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Some say Utah's new DUI law could lead to arrests of nondrinkers

After eating high-carb meals or taking certain antibiotics, some people complain of a condition that causes dizziness, nausea and a brain fog similar to intoxication or a hangover. Some victims of this condition even claim the malady results in a measurable alcohol level in their blood even when they have consumed no alcohol. While extremely rare, people who believe they suffer from what is known as auto-brewery syndrome may be concerned about how the impending change in Utah's DUI law will affect them.

Auto-brewery syndrome has been used at least once in another state as a defense against a DUI charge. Those with the condition may have a chronically elevated blood alcohol count because certain yeasts and sugars combine in their stomachs to create a fermentation similar to that of alcohol. Drivers may exhibit symptoms of intoxication and even fail BAC tests. With Utah set to drop its BAC limit from .08 to .05 – the lowest BAC limit in the country – those with this condition may fear being wrongly arrested for DUI.

While at least one judge accepted auto-brewery syndrome as a defense for a drunk driving charge, some medical researchers say they can find no scientific data to support the existence of the rare disorder. In fact, the researchers believe anyone suffering from such symptoms would likely be unable to drive. Nevertheless, a .05 BAC does not allow much room for error. Critics of the change say that even one drink may result in a DUI arrest for certain people.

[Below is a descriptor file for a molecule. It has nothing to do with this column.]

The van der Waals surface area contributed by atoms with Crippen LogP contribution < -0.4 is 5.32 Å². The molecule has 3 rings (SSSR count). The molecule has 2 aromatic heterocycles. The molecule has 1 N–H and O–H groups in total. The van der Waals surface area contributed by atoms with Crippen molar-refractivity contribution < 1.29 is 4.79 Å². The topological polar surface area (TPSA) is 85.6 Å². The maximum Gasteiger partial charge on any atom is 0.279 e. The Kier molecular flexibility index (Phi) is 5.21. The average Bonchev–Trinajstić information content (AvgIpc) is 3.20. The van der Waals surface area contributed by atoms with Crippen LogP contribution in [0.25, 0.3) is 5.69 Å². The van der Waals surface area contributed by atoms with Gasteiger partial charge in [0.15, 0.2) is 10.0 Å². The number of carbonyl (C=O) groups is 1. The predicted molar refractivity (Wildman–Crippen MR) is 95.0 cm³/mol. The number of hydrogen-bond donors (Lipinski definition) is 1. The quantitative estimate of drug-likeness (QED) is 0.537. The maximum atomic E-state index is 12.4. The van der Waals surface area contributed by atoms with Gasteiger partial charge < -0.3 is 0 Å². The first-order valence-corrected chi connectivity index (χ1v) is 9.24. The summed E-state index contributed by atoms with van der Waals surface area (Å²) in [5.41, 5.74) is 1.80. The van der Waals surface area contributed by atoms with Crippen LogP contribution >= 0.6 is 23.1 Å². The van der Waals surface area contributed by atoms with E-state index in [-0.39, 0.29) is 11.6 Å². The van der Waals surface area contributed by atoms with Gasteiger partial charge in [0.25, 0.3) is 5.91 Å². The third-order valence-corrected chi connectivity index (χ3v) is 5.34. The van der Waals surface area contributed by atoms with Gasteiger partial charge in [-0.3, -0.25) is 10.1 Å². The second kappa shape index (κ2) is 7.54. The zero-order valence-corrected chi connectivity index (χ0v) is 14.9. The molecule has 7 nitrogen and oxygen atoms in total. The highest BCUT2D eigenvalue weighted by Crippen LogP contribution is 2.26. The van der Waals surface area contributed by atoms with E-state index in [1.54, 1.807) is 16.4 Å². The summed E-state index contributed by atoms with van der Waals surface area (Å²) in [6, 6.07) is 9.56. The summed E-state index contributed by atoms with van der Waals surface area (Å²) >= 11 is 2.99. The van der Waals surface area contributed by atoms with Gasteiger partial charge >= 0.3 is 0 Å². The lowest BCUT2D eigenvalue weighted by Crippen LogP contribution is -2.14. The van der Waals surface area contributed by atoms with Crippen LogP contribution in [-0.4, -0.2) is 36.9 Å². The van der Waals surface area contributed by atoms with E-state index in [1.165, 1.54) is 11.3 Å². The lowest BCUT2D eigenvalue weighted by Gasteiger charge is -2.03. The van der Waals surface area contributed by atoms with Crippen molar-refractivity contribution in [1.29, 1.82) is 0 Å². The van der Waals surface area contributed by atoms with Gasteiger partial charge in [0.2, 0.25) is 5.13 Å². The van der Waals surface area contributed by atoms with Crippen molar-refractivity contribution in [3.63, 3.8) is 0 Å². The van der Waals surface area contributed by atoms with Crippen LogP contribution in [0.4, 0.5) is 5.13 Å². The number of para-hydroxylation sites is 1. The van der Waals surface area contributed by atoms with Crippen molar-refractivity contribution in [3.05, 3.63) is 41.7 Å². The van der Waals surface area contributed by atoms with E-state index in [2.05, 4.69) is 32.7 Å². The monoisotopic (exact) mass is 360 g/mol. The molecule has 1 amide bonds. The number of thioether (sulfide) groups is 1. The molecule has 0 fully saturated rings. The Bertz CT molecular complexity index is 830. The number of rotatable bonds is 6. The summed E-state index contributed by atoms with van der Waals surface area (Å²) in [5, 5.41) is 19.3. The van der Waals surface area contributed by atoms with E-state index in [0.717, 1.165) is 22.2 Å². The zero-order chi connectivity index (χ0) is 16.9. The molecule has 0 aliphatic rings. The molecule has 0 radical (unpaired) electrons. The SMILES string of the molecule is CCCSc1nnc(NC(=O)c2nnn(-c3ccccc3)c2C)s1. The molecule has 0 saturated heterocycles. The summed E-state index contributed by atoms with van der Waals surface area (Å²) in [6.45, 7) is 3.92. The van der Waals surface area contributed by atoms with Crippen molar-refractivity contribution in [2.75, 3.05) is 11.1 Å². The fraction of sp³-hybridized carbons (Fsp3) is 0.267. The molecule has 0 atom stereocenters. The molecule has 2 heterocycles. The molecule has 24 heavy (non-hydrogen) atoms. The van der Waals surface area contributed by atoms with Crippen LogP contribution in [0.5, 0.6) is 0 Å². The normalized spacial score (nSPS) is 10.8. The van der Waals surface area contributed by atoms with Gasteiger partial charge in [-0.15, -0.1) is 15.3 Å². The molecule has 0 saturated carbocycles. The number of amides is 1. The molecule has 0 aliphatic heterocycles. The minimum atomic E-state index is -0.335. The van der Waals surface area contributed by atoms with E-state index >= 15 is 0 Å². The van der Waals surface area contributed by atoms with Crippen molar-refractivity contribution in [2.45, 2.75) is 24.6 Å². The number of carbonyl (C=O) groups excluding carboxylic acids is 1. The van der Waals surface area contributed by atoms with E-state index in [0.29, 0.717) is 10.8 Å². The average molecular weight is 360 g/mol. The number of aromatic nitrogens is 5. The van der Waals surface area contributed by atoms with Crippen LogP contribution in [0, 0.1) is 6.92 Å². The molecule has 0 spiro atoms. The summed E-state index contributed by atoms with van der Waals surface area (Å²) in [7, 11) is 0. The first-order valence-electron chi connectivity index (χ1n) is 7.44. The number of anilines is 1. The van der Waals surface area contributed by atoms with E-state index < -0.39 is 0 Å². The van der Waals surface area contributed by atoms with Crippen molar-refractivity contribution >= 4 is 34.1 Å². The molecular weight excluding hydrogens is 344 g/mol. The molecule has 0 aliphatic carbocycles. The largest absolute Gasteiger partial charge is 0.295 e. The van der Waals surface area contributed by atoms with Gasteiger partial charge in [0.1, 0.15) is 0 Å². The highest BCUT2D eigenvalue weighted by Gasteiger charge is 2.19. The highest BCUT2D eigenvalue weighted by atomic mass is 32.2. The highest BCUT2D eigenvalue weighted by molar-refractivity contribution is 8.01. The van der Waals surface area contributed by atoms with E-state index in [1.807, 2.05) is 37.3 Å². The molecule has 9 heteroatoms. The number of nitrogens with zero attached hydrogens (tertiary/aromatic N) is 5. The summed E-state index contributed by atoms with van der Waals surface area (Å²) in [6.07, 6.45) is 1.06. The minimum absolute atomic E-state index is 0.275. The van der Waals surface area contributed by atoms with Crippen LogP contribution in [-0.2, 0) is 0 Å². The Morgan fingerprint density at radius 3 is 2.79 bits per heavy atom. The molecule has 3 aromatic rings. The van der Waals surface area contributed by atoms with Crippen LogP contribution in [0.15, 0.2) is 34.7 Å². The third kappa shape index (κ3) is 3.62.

Additionally, even without the consideration of a rare and questionable auto-brewery condition, there are often factors that can skew a BAC test. After the BAC level drops in December, Utah drivers will have even more reason to know and understand the variables that can result in a false BAC reading. Seeking assistance from an attorney is advantageous to anyone facing DUI charges.

Source: deseretnews.com, "Will 'auto-brewery syndrome' get you arrested for DUI in Utah?", Jennifer Graham, August 4, 2017

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